Sunday, April 29, 2012

Another Mystery Photo: The Caption Reads "Scene at the Village Well, between 1898 and 1946"
Let's Correct the Record

"Village elders at the well" were actually Jewish dignitaries
attending the British High Commissioner's first meeting
after two years of British military rule. (1920)
Can anyone identify the three?
With more than 22,000 American Colony photographs in the Library of Congress, the fact that most of them are catalogued, digitalized, captioned and dated is a major tribute to the curators.  The photos were taken between 1880 and 1946, but the American Colony photographers also collected older pictures, such as the one at the top of this page from the1860s.

But sometimes, the curators just don't know, as was the case with this picture.  In one copy of the photo the caption reads "Village Elders at the Well."
Samuel's arrival in Jaffa in June 1920

Well, we know exactly when and where the photograph was taken: July 7, 1920 in the garden of the Government House where the new British High Commissioner, Herbert Samuel, introduced himself and read a proclamation announcing the end of military rule in Palestine.  Earlier postings of Israel Daily Picture presented pictures of Samuel's landing in Jaffa two weeks earlier and the reception at Government House.

Other Jewish dignitaries at the High
Commissioner's proclamation: Eliezer Ben-
Yehuda stands behind (from left) Rabbi
Moshe Leib Bernstein,  Rabbi Yosef
Chaim Sonnenfeld, the chief rabbi of
Jerusalem's ultra-Orthodox community,
 Rabbi Yerucham Diskin, and Rabbi
Baruch Reuven Jungreis
Samuel and the Sheikh of Be'er Sheva
in the doorway.  In the foreground we
can see the "elder" rabbi's turban
The July 7 reception brought together dignitaries from the Jewish, Moslem and Christian communities, and it is evident that the three "village elders" in the mystery photo were part of the audience.  The man on the right with the bowler hat is holding a copy of the proclamation distributed to the audience.  The "elder" on the left appears in the foreground of a picture of Samuel greeting the Sheikh of Be'er Sheva.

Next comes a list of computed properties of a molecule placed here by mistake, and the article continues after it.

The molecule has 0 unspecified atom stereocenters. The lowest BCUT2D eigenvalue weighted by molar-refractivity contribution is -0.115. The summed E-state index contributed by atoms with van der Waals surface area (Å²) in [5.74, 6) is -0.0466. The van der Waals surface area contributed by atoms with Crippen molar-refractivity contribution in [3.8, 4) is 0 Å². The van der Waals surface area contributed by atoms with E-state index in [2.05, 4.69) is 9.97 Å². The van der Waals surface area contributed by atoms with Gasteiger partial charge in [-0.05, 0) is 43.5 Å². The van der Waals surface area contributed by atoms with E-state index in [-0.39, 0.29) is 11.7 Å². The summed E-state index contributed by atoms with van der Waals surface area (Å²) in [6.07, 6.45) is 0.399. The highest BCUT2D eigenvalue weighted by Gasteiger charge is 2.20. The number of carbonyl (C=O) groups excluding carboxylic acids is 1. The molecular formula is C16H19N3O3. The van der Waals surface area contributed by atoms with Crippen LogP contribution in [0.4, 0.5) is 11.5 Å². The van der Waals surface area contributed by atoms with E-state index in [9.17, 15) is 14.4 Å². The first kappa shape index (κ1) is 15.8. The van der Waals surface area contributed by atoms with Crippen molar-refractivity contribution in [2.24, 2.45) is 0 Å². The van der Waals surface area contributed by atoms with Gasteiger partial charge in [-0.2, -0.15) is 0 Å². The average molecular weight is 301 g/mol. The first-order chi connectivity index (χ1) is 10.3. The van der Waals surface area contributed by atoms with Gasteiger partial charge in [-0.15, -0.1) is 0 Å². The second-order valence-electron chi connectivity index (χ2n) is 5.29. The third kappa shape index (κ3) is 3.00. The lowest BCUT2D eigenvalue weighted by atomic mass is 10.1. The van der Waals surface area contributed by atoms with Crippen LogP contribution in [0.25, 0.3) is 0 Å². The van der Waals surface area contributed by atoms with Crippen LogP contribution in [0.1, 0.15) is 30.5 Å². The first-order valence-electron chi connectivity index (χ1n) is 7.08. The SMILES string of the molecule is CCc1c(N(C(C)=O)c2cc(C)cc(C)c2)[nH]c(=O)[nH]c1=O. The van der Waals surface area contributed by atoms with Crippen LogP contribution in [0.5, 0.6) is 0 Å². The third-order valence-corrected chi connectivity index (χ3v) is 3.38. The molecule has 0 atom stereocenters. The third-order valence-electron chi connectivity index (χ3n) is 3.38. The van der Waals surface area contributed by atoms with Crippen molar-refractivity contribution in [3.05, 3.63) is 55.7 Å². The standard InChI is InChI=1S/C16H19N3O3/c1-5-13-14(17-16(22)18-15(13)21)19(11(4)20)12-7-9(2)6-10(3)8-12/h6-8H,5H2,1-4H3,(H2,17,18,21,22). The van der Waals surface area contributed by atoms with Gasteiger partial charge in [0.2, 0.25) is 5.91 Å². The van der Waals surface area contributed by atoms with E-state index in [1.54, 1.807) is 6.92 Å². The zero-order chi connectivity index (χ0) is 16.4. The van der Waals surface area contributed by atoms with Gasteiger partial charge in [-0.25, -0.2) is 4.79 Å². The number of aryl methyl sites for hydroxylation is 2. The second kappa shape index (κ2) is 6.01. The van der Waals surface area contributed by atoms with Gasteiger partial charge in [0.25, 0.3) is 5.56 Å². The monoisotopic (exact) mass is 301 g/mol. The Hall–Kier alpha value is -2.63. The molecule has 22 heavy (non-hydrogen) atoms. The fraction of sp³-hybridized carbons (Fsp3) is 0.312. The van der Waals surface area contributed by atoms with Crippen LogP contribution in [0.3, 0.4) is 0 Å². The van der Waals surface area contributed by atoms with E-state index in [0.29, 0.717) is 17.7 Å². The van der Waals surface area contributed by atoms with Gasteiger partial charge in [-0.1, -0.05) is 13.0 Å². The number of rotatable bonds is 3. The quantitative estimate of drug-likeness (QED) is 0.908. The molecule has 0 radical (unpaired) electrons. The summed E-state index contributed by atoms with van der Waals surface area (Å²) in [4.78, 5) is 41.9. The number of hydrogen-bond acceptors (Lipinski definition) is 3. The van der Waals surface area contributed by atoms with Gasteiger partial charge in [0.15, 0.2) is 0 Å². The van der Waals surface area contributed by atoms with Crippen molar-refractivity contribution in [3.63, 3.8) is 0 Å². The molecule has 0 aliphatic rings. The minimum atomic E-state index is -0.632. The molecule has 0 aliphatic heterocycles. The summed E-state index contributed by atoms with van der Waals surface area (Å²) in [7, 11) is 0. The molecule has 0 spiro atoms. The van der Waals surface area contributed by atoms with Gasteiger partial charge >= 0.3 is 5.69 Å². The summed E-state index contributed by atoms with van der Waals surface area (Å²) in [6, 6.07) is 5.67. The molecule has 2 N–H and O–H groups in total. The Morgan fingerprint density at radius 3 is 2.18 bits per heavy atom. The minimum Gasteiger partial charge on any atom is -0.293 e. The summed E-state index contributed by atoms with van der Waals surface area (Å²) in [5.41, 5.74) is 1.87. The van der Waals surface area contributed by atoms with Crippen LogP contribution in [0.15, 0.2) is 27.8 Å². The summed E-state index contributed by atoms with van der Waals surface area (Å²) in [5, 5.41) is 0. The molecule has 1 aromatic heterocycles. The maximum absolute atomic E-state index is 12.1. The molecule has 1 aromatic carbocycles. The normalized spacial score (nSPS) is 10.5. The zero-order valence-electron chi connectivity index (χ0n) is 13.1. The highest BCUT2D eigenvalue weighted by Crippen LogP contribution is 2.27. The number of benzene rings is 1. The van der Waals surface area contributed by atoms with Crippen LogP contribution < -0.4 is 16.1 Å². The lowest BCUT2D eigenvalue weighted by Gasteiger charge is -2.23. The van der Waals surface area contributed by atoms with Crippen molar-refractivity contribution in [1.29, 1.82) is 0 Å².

Samuel delivering his proclamation at
Government House

Samuel's reception with Jews, Arab and
Christian leaders mingling with British
 Samuel's proclamation laid out Great Britain's plan for local government for Arab and Jews as well as economic development for Palestine.  Samuel presented details of the plans in his first year report to his government in 1921, a report that provides important historical context to the Arab-Jewish conflict over the last 90 years.  Samuel reported:

It is obvious to every passing traveler, and well-known to every European resident, that the country was before the War, and is now, undeveloped and under-populated. The methods of agriculture are, for the most part, primitive; the area of land now cultivated could yield a far greater product. There are in addition large cultivable areas that are left untilled. The summits and slopes of the hills are admirably suited to the growth of trees, but there are no forests. Miles of sand dunes that could be redeemed, are untouched, a danger, by their encroachment, to the neighbouring tillage. The Jordan and the Yarmuk offer an abundance of water-power; but it is unused....
 [Prior to 1880, Jews] came to pray and to die in the Holy Land, and to be buried in its soil. After the persecutions in Russia forty years ago [1880], the movement of the Jews to Palestine assumed larger proportions. Jewish agricultural colonies were founded. They developed the culture of oranges and gave importance to the Jaffa orange trade. They cultivated the vine, and manufactured and exported wine. They drained swamps. They planted eucalyptus trees. They practised, with modern methods, all the processes of agriculture. There are at the present time 64 of these settlements, large and small, with a population of some 15,000. Every traveller in Palestine who visits them is impressed by the contrast between these pleasant villages, with the beautiful stretches of prosperous cultivation about them and the primitive conditions of life and work by which they are surrounded.]
Click on the photos to enlarge.

Click on the captions to see the originals.

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1 comment:

  1. The "village elder" on the left is Rabbi Benzion Uziel.